Today’s post comes from Sarah Wray, Discovery Leader at Bon Echo Provincial Park.
When a massive derecho storm moved through Ontario on May 21, 2022, Bon Echo Provincial Park was directly in its path.
What is a right? It is a long-lasting, fast-moving storm with straight-line winds causing widespread damage. With this type of storm, the worst comes within minutes of hitting.
I was working at the Visitor Center when the storm hit, and it seemed like only a few moments between the first drops of rain and the sound of the huge pine trees hitting the forest floor. Along with my colleague Emma and a dozen other park visitors, I sought refuge in the Visitor Center.
We watched through the fogged-up windows as a white pine tree crashed into the porch of Greystones Gift Shoppe and Café (the park store) where moments before, campers were seeking shelter from the rain. Fortunately, the visitors were quickly ushered inside before the tree fell.
This was the moment that impacted me the most, not knowing if those at Greystones were safe, how the rest of the camp was doing, and feeling the responsibility to assure the dozen campers at the Visitor Center that everything would be okay. Luckily, Emma was able to help me stay calm and we focused on putting the visitors at ease with us, providing crafts to the younger visitors and telling them stories about the history of Bon Echo.
As the storm subsided, we were able to check on those at Greystones and get a clearer picture of how much the forest around us had changed. The storm left the park without power, water and cell service. All the paths in the park were blocked by trees and large branches.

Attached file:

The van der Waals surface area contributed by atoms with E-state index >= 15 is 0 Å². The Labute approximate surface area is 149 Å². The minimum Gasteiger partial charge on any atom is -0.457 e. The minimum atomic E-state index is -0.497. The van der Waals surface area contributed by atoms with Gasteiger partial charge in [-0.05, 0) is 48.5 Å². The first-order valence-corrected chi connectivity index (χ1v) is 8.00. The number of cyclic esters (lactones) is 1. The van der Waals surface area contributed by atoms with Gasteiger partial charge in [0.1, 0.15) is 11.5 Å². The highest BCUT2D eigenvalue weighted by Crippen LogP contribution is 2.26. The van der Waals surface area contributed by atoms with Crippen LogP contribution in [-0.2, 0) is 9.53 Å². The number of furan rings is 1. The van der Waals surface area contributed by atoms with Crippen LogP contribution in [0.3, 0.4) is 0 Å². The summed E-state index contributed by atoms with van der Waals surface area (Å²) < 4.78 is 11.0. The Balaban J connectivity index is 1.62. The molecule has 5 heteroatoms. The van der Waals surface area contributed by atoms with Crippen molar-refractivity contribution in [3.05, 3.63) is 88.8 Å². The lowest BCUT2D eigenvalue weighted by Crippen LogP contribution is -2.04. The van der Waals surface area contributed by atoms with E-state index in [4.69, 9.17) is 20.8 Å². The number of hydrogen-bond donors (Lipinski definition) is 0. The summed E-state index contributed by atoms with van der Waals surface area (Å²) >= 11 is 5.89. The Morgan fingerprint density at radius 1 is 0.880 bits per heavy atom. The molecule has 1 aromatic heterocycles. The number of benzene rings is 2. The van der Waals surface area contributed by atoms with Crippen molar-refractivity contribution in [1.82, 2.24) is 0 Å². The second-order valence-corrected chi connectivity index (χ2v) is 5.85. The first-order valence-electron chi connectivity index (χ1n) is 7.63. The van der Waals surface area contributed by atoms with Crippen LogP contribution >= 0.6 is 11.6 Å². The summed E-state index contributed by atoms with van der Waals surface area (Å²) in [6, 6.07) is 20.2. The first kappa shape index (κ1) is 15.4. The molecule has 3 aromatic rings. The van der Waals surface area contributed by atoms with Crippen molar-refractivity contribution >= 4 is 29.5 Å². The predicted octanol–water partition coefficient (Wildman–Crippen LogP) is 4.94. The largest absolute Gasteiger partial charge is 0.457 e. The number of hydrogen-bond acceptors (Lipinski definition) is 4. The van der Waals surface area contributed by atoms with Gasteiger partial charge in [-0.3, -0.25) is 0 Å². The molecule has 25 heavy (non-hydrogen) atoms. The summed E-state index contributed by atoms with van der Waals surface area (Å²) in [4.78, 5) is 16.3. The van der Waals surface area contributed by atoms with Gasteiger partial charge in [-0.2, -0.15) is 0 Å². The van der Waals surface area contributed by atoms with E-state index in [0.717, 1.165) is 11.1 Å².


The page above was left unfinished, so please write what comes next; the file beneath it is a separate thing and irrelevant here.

If it weren’t for some campsite signs, it would have been difficult to recognize that there was a campsite there.
The western side of the park was especially affected, with branches and trees making it look like there was no road at all. Some areas of the park looked more like a logging operation than a provincial park. I felt incredibly grateful that there were so few injuries considering the amount of damage the park experienced.
It was impressive to see the large size of some of the root systems of the fallen trees. See the underground world of trees that is normally hidden from view.
It was amazing to see how the Bon Echo staff, campers, and surrounding community really came together after the storm. Chainsaw crews from several different parks, including Balsam Lake and Kawartha Highlands, and local volunteer fire crews came to help clear roads and debris from people’s properties. A local arborist and his family also quickly helped clear the paths. Park visitors were incredibly understanding and supportive during the storm and subsequent evacuation, even though many suffered damage to their equipment or vehicles due to the storm. Everyone really went above and beyond to get the park back up and running as soon as possible.
Although Bon Echo may look different than it did before, this storm has offered an opportunity for regeneration. Many of the trees that fell were large mature trees or those that were diseased and dead. With an open canopy, new growth will compete for light and create a healthy forest community with trees of different ages and sizes. While it is sad to see the great impact our beloved park suffered, nature is resilient and knows how to bounce back.
If you visit Bon Echo this season, you’ll probably see some remnants of the derecho storm. While your initial reaction may be sadness or shock, I hope visitors also feel appreciation and respect for those who were affected, those who helped reopen the park, and a sense of hope and wonder at how this event unfolded. will shape the future of the park we love.